Monday, July 19, 2010

Salome Wiedermann Divorce Papers

Amy Coffin's Week 29 of 52 Weeks to Better Genealogy suggests we "Practice reading handwriting..." and one blogger theme for Monday is Amanuensis [transcribing] Monday. So, today I'm able to "kill two birds with one stone", so to speak.


I've reached the point in writing Salome's story that requires telling about her second marriage and subsequent divorce. For some time I've needed to transcribe some of the documents found in the court papers. Because of Amy's challenge (thanks again!!) I managed to get through two important document articles yesterday.


First is the actual divorce decree which, probably, was written by the Court Clerk, Victor L. Schlaeger. The writing is greatly slanted to the right. At first, it was difficult to read but became easier as I went along. The transcription is below:



Date June 28 [18]92
Tax Fee Book 91, Page 311
Victor L. Schlaeger – Clerk – 437 County Bldg.
                                                                                                          
[Boilerplate text is in normal style; handwritten text is in italics]
Salome Wiedemann
            vs
No. 139873                             Decree
 Gottfried Wiedemann
 
This day comes the complainant hereto, by Eldredge & Finch her Solicitors, and this cause coming on now to be heard upon the Bill of Complaint filed herein, taken as confessed against the defendant, and the Court having heard all the evidence adduced herein by the complainant, and the same having been reduced to writing, and a certificate thereof filed herein, and having heard the arguments of Counsel, and being fully advised in the premises, finds all the material allegations in the bill of complaint herein are true and have been sustained by the evidence; and that the defendant has is guilty of habitual drunkenness for the space of two years prior to filing the bill of complaint herein.
It is Therefore Ordered, Adjudged and decreed by the Court that the complainant be, and she is hereby divorced from the defendant, and released from the obligations of her marriage, and restored to all and singular the rights and privileges of an unmarried woman. And it is further ordered, adjudged and decreed by the Court, that the defendant be and he is hereby perpetually enjoined and restrained from entering, being or remaining in any house, or upon any premises, in which the complainant is now, or may hereafter be in lawful possession.
 The defendant is also perpetually enjoined and restrained from molesting or interfering with the complainant or her property in any manner whatsoever.
                                                                                      [signature illegible] 

Unfortunately, this decree issued on the 28th of July didn't seem to mean anything to Gottfried. Salome was back in court on Monday, July 1 asking for more help:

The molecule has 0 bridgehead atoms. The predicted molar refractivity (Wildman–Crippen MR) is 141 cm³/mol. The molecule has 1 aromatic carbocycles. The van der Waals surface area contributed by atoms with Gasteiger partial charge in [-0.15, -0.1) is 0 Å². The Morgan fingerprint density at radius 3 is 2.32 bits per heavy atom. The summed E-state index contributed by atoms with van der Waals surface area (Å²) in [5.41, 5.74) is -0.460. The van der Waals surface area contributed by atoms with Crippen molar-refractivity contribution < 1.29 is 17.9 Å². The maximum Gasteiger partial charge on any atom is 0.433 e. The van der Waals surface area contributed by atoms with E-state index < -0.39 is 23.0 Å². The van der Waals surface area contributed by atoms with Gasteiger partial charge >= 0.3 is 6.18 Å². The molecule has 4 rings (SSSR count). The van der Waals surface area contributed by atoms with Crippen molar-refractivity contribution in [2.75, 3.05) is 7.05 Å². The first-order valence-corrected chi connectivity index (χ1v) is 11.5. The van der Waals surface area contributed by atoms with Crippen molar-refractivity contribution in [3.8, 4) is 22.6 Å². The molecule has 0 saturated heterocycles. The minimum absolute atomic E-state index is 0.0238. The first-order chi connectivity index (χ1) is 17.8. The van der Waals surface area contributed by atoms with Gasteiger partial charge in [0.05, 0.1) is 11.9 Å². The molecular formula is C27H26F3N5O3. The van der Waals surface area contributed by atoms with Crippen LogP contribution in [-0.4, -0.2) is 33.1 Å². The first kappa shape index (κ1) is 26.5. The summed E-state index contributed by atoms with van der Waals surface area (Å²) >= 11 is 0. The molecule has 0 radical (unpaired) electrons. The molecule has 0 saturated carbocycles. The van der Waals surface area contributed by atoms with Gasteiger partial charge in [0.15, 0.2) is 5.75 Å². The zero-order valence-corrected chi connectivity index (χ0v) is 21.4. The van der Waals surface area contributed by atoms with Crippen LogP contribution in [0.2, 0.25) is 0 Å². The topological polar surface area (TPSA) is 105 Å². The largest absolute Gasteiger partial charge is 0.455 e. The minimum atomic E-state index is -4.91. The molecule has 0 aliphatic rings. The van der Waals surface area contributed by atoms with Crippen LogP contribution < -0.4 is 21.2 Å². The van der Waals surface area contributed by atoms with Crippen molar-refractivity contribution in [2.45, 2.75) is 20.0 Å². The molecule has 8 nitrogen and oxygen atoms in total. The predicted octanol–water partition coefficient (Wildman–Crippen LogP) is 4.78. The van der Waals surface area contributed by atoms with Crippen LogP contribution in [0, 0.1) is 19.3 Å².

This petition was harder to read. It was probably written by someone in the attorney's office and seems to have been dashed off very quickly.

Cover Page:
C. No. 139873 –  3178 Superior Court of Cook County
S Wiedemann vs. G. Wiedemann
Petn for Attachment
Filed Jul 1 1892
[signature] Clerk
Eldredge & Finch
Attorneys and Counselors
Suite 314 Chamber of Commerce,
S. E. Cor Washington and LaSalle Sts.
Chicago
                                                                                                                   
[Petition is all handwritten]
State of Illinois
Cook County                           In the Superior Court
Salome Wiedemann
            vs
Gottfried Wiedemann
 
            To the Honorable Francis Wright, Judge, holding a branch of said Court:
             The undersigned Salome Wiedemann respectfully represents unto your Honor that she is a resident of said Cook County and is the complainant in the above entitled Cause. That on the 28th day of June 1892 there was entered in the above entitled cause by you honor, a final decree granting the complainant divorce from the defendant and enjoining the defendant from entering being or remaining in any house or upon any premises in which the complainant might thereafter be in lawful possession, or in any manner interfering with the complainant. But not withstanding said injunction said defendant did on the 29th day of June 1892 return to the defendant’s house in a drunken condition, and demand admittance. When refused, he threatened the life of the complainant and finally went to sleep in complainants room, and that he still remains around the complainants house in violation of said injunction.
Wherefore complainant prays that the defendant may be ruled to have cause why he should not be attached for contempt of court.
                                                                        [signature] Salomé Wiedemann
A contempt of court injunction was filed on July 1, 1892 and it appears Gottfried finally got the message as we don't hear about or from him from that day forward.

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